Speaking to iTnews, CTO Greg Bader said the success of discussions with Basslink would be dictated by the same parameters as those it is undertaking with other backhaul operators nationwide.
Specifically, it appears iiNet is uncertain if exchange economics in Tasmania justify a market expansion there to compete with the likes of Internode and Netspace.
Internode is the first to sign up to the Basslink cable and Netspace are rumoured to be hot on their heels, although negotiations are continuing.
"The challenge for us is that our Tasmania exchanges aren't as big as some of our mainland ones," Bader said.
"For example, we've got around 2,000 customers sitting in a single exchange in Geraldton [WA] but in Tasmania we'd be lucky to have more than 500 customers on any exchange.
"With Basslink offering competitive backhaul solutions the logic would be that there's more interest [but for us] it simply comes down to the size of the opportunity."
Bader said iiNet was in discussions "with a lot of people" to increase the availability of its Naked broadband products in Australia.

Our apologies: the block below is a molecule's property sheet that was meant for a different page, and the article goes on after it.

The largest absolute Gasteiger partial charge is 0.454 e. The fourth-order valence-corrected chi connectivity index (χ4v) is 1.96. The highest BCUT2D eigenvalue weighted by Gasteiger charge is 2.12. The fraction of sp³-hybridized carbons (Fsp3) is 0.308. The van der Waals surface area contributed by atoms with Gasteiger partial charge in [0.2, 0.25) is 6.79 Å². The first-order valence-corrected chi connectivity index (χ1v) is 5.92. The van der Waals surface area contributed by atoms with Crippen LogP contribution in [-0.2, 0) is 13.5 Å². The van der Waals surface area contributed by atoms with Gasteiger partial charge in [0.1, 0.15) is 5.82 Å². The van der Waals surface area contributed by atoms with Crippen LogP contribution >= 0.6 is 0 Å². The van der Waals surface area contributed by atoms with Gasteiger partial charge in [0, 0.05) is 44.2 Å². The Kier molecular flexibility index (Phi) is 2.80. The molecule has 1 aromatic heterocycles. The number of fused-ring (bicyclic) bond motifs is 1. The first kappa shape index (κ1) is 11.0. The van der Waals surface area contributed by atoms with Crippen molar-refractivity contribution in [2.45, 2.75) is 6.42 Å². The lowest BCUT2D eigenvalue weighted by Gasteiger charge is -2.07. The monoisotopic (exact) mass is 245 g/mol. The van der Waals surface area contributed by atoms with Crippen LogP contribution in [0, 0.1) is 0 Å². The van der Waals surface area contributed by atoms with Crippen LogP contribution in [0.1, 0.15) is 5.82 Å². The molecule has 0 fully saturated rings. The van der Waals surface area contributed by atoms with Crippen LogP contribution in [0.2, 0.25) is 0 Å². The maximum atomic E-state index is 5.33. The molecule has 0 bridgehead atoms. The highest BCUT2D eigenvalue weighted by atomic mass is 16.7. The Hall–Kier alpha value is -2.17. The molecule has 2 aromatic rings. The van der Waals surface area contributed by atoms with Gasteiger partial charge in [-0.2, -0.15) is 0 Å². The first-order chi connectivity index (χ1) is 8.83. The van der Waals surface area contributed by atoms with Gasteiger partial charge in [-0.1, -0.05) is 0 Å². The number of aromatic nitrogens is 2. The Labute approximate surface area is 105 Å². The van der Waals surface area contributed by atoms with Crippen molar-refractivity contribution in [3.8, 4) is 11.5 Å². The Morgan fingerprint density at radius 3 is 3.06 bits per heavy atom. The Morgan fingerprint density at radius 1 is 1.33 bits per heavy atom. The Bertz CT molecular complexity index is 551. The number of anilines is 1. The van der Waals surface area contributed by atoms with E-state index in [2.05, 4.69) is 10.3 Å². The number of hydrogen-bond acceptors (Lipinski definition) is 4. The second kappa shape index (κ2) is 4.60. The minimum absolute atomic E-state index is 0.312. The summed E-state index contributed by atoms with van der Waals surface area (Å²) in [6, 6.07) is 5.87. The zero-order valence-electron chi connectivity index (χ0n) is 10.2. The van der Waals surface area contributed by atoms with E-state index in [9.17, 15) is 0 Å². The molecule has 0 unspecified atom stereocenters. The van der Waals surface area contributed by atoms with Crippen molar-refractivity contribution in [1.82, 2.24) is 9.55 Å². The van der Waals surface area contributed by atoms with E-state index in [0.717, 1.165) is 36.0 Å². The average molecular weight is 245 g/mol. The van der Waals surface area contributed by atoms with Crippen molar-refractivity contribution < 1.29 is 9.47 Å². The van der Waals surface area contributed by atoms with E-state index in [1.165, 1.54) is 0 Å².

"The challenge with going into regional areas is the backhaul cost is a big variable," he said.
"Where we can get fibre at the right price we'll expand. We can't offer Naked on Telstra Wholesale [capacity] obviously."
iiNet reported today that residential VoIP subscriber numbers on its network had surpassed 100,000.
Of particular interest, the average minutes per VoIP subscriber exceeded that of iiNet's PSTN services for the first time, surprising even iiNet.
"That's surprising because when we first put out Naked products it was for people who loved broadband but didn't want to pay for line rental because they weren't using their PSTN phones anymore," Bader said.
"There's a global decline in minutes per user on PSTN but what we're seeing is the number of calls per subscriber growing on iiTalk."
Customers are averaging around 50 calls per month, Bader said.
Although the iiTalkpack phone bundle plans provide free local and national calls, Bader said there was margin for iiNet in pursuing the VoIP business.
"Early VoIP users tended to make long duration, low margin calls," he said.
"Now the call patterns [on our network] are fairly typical of PSTN. There's a healthy mix of international and mobile calls terminating on there."
Bader also foreshadowed improvements to the Naked products to make VoIP simpler for residential users to configure.